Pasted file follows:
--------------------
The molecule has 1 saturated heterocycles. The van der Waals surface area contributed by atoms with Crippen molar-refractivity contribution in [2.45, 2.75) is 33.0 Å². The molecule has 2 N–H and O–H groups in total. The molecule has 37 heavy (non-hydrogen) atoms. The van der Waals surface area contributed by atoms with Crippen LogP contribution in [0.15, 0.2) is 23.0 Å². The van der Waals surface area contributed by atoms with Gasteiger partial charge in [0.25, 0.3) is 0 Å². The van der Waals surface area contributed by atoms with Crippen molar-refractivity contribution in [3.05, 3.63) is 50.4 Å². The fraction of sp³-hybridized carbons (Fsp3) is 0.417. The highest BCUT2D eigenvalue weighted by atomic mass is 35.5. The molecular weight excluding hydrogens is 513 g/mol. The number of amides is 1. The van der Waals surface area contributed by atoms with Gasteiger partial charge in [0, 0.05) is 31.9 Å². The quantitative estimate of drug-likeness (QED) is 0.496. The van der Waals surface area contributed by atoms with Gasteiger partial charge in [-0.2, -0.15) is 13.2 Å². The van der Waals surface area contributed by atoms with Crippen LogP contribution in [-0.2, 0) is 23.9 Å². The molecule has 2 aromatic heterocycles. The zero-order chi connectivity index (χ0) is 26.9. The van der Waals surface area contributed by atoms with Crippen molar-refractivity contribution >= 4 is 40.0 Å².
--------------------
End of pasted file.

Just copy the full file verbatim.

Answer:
The molecule has 1 saturated heterocycles. The van der Waals surface area contributed by atoms with Crippen molar-refractivity contribution in [2.45, 2.75) is 33.0 Å². The molecule has 2 N–H and O–H groups in total. The molecule has 37 heavy (non-hydrogen) atoms. The van der Waals surface area contributed by atoms with Crippen LogP contribution in [0.15, 0.2) is 23.0 Å². The van der Waals surface area contributed by atoms with Gasteiger partial charge in [0.25, 0.3) is 0 Å². The van der Waals surface area contributed by atoms with Crippen molar-refractivity contribution in [3.05, 3.63) is 50.4 Å². The fraction of sp³-hybridized carbons (Fsp3) is 0.417. The highest BCUT2D eigenvalue weighted by atomic mass is 35.5. The molecular weight excluding hydrogens is 513 g/mol. The number of amides is 1. The van der Waals surface area contributed by atoms with Gasteiger partial charge in [0, 0.05) is 31.9 Å². The quantitative estimate of drug-likeness (QED) is 0.496. The van der Waals surface area contributed by atoms with Gasteiger partial charge in [-0.2, -0.15) is 13.2 Å². The van der Waals surface area contributed by atoms with Crippen LogP contribution in [-0.2, 0) is 23.9 Å². The molecule has 2 aromatic heterocycles. The zero-order chi connectivity index (χ0) is 26.9. The van der Waals surface area contributed by atoms with Crippen molar-refractivity contribution >= 4 is 40.0 Å².